So.. we're now comparing them to dogs. Lovely. I usually don't get that upset about things like this because I'm pretty cynical, but my grandfather (a native-born citizen of legal immigrants) had to endure so many degrading and dehumanizing things in his youth... things involving being whipped on the school bus in full view of the bus driver and having things.. shoved.. into body cavities. It's heartbreaking and he's always said the only upside to all of it was that his "mijitos and mijitas" didn't have to endure any of this type of shit in their generations. I'm not saying we're at the point where Hispanic-looking citizens (or even illegal aliens) will have to endure this type of abuse and discrimination.. but at the rate we're going, it's getting there. I'm really upset about all this.. and yeah I agree it might be because it hits so close to home.. but at the end of the day no one deserves to be treated like an animal. This is a total violation of social justice I don't care what your personal political ideology might be.

  14. #74
    Elite Member
    Join Date
    May 2008
    Posts
    4,250

    Default

    On the other hand, Pima County Sheriff Clarence Dupnik, who I am assuming is something of a master of the "complex and demanding craft of policing" seeing as how he's been a policeman for over five decades, begs to differ. Per Amanda Terkel, Dupnik called the law "racist" and "disgusting" and "stupid" and, in his "nuanced judgment" could not be enforced without mandatory racial profiling. Dupnik's reckoning of the legal issue is that he's just as likely to be sued for racial profiling as he is for not doing enough racial profiling, so he's standing pat, and will not enforce the new law.
    Good for him, but I hope he's got money saved and other options cause I don't think he'll have his job for long.
    Tea baggers want to fight the Man because the Man doesn't look like them.

  15. #75
    Elite Member Sundance's Avatar
    Join Date
    Jan 2009
    Posts
    3,463

    Default

    An Iowa Republican congressional candidate says he supports inserting microchips into illegal immigrants to track their movements, noting that's how he keeps track of his dog.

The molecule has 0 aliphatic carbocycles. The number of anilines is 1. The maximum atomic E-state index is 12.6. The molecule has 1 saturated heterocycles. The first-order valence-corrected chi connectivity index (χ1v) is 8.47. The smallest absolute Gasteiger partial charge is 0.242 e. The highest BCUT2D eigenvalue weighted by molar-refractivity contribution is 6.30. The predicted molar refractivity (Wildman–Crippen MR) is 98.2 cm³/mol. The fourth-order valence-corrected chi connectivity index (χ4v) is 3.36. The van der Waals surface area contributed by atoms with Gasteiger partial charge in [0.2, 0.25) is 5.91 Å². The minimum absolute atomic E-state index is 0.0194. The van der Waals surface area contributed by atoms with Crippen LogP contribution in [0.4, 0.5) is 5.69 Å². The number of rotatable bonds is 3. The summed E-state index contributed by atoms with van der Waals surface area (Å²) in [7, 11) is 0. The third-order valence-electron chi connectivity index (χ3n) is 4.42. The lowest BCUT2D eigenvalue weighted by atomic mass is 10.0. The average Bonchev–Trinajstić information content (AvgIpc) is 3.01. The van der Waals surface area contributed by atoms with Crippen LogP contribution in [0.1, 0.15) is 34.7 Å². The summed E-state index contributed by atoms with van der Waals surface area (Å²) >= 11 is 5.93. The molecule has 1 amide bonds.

Speaking at a forum Monday in Toledo, 3rd District Republican candidate Pat Bertroche said police should catch illegal immigrants and document their whereabouts.

    The Cedar Rapids Gazette reported that he added, "I can microchip my dog so I can find it. Why can't I microchip an illegal?"
    Holy hell.
    “The thing that attracts people to “The Sopranos” is the family element. It shows that America still has a longing for that traditional upbringing.” Christine O'Donnell

Page 5 of 6 FirstFirst 123456 LastLast

Thread Information

Users Browsing this Thread

There are currently 1 users browsing this thread. (0 members and 1 guests)

Similar Threads

  1. Arizona House approves concealed weapons bill
    By celeb_2006 in forum U.S. Politics and Issues
    Replies: 2
    Last Post: April 16th, 2010, 07:07 PM
  2. Replies: 9
    Last Post: June 4th, 2009, 01:28 PM
  3. Replies: 0
    Last Post: October 1st, 2008, 09:43 PM
  4. The battle lines are drawn:South Dakota gov signs anti-abortion bill.
    By buttmunch in forum U.S. Politics and Issues
    Replies: 19
    Last Post: March 7th, 2006, 11:29 AM
  5. Bush signs anti-torture bill with the provision that he will ignore it.
    By Grimmlok in forum U.S. Politics and Issues
    Replies: 5
    Last Post: January 6th, 2006, 12:09 AM

Posting Permissions

  • You may not post new threads
  • You may not post replies
  • You may not post attachments
  • You may not edit your posts
  •